For in-depth literature searching:
A review of the literature is often necessary in order to survey and analyze current (you determine time frame) literature relating to a particular issue, problem, theory, methodology, model, framework, etc.
A thorough literature review involves a comprehensive search of all known/findable scholarly literature that addresses the topic. In some cases other types of sources, such as books or book chapters, theses or dissertations, “gray literature” such as technical reports, documents, media, social media, or conversations may also be appropriate.
The written review provides a summary and analysis of this literature in order to put research into a context, to explain what has been done to date, and/or to identify gaps or missing elements.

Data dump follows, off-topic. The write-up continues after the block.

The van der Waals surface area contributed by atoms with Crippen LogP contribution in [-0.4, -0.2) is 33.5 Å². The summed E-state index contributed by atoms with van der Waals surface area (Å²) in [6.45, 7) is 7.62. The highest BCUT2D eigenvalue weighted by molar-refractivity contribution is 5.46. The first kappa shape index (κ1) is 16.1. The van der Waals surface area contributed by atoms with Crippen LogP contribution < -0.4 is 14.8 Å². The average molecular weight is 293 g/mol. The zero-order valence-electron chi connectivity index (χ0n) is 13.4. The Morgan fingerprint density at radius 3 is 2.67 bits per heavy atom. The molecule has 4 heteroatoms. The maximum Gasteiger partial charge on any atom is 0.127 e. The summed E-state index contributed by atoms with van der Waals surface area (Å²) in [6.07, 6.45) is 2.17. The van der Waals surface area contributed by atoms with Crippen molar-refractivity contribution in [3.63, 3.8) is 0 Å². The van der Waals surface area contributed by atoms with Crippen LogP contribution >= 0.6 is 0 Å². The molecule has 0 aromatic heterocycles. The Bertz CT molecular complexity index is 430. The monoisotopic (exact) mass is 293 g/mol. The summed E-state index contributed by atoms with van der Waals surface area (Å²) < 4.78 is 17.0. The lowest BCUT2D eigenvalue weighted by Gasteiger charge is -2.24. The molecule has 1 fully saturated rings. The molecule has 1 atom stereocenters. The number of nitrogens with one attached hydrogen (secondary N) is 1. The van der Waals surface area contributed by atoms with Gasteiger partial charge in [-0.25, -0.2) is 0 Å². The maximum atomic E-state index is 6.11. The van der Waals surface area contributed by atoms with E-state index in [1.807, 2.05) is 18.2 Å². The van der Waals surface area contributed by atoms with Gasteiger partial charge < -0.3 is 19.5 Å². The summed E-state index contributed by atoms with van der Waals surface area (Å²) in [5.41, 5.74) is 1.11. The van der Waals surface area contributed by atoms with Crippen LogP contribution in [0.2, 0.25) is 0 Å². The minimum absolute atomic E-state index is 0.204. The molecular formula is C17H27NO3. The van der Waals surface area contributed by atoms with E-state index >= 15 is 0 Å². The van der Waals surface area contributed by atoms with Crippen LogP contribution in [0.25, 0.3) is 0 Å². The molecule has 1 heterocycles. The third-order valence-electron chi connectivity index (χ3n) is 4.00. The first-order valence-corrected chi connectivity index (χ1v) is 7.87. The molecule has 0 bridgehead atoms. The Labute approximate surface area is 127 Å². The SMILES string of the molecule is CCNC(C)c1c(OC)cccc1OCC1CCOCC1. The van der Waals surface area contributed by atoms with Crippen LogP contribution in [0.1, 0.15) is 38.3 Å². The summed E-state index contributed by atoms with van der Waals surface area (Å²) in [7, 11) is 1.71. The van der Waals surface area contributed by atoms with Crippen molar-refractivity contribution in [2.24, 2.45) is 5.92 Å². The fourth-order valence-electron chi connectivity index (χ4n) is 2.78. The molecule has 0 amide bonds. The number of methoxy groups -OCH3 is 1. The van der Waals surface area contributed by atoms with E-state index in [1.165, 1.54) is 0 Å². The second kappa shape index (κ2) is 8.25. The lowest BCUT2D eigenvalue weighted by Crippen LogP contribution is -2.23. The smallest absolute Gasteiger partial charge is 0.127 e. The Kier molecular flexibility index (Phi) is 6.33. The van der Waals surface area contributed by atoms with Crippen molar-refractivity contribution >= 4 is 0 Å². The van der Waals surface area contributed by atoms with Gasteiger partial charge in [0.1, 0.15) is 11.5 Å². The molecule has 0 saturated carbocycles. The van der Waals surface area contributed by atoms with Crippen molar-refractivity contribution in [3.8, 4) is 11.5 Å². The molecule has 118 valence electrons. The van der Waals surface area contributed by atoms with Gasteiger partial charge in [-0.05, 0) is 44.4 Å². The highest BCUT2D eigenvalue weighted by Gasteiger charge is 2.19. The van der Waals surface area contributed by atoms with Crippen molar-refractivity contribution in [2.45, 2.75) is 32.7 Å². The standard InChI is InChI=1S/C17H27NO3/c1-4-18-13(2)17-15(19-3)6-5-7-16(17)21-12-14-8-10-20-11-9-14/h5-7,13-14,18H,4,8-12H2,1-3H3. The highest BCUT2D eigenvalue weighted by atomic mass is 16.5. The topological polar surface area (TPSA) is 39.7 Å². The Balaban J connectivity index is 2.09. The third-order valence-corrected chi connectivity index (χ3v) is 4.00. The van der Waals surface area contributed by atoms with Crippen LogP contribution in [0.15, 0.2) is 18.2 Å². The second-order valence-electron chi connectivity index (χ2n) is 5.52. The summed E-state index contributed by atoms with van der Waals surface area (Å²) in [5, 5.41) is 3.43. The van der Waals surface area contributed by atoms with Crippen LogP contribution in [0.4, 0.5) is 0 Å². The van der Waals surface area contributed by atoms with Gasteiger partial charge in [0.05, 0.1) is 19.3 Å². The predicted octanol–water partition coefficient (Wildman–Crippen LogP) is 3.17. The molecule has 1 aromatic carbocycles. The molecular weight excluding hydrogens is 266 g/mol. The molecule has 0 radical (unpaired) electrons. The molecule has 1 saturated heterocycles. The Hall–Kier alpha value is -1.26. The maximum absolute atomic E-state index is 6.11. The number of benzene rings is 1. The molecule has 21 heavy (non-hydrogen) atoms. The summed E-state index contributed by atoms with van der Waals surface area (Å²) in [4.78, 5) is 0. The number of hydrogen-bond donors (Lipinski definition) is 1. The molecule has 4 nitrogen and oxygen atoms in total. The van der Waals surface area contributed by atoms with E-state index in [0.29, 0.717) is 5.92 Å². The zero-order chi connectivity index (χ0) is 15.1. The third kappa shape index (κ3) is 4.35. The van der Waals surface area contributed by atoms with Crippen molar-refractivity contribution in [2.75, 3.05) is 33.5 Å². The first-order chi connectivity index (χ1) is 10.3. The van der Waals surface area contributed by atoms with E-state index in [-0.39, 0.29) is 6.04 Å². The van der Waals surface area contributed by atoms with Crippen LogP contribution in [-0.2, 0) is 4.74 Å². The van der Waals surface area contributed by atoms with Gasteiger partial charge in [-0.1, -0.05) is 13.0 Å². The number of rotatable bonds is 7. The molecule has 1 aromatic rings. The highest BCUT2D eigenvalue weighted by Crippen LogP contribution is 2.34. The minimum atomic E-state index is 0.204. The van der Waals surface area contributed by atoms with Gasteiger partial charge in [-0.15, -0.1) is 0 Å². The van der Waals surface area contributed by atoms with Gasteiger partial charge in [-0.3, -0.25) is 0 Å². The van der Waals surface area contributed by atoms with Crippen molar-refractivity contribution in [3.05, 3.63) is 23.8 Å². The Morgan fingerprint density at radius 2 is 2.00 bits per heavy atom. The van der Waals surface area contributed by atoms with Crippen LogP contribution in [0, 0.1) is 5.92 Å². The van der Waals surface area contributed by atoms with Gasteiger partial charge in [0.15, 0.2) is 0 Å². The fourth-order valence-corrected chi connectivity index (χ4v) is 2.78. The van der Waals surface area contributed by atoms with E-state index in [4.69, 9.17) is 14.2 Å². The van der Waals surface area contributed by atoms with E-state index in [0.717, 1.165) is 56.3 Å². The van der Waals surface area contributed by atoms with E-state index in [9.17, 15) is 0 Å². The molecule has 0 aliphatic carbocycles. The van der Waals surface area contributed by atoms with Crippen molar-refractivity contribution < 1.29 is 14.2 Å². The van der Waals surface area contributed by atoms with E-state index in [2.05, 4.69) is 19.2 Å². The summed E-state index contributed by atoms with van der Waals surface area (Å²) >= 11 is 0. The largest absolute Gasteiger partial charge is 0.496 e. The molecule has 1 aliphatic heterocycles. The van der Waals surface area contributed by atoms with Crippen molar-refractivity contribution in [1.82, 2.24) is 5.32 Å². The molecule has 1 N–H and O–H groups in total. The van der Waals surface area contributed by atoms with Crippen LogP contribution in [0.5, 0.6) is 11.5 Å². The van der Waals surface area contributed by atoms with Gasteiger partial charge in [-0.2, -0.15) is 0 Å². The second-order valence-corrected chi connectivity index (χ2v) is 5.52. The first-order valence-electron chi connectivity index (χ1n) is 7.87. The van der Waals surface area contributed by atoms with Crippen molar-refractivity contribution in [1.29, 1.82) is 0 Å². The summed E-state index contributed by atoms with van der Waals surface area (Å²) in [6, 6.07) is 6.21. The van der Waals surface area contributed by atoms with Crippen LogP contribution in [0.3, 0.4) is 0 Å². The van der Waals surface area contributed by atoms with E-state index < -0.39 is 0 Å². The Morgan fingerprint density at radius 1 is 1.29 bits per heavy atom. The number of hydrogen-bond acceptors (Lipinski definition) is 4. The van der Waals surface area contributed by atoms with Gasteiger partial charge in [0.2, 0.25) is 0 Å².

A refereed or peer reviewed publication is one that has been evaluated by experts the field prior to publication. Refereed materials are significant to the research and the literature of most academic fields because they assure readers that the information conveyed is reliable and timely.
In contrast, articles submitted to non-refereed materials such as Trade Journals or Magazines are accepted or rejected based on the judgement of the editor.
The term "scholarly publication" is often used to describe refereed materials, but this term is not exclusive to refereed material. Non-refereed materials may not by scrutinized as intensely as refereed materials, but they can still be considered scholarly.
Most biomedical research is reported/published in academic or scholarly (refereed) publications and and the articles have completed the peer-review process.
To determine if a journal is refereed, you can;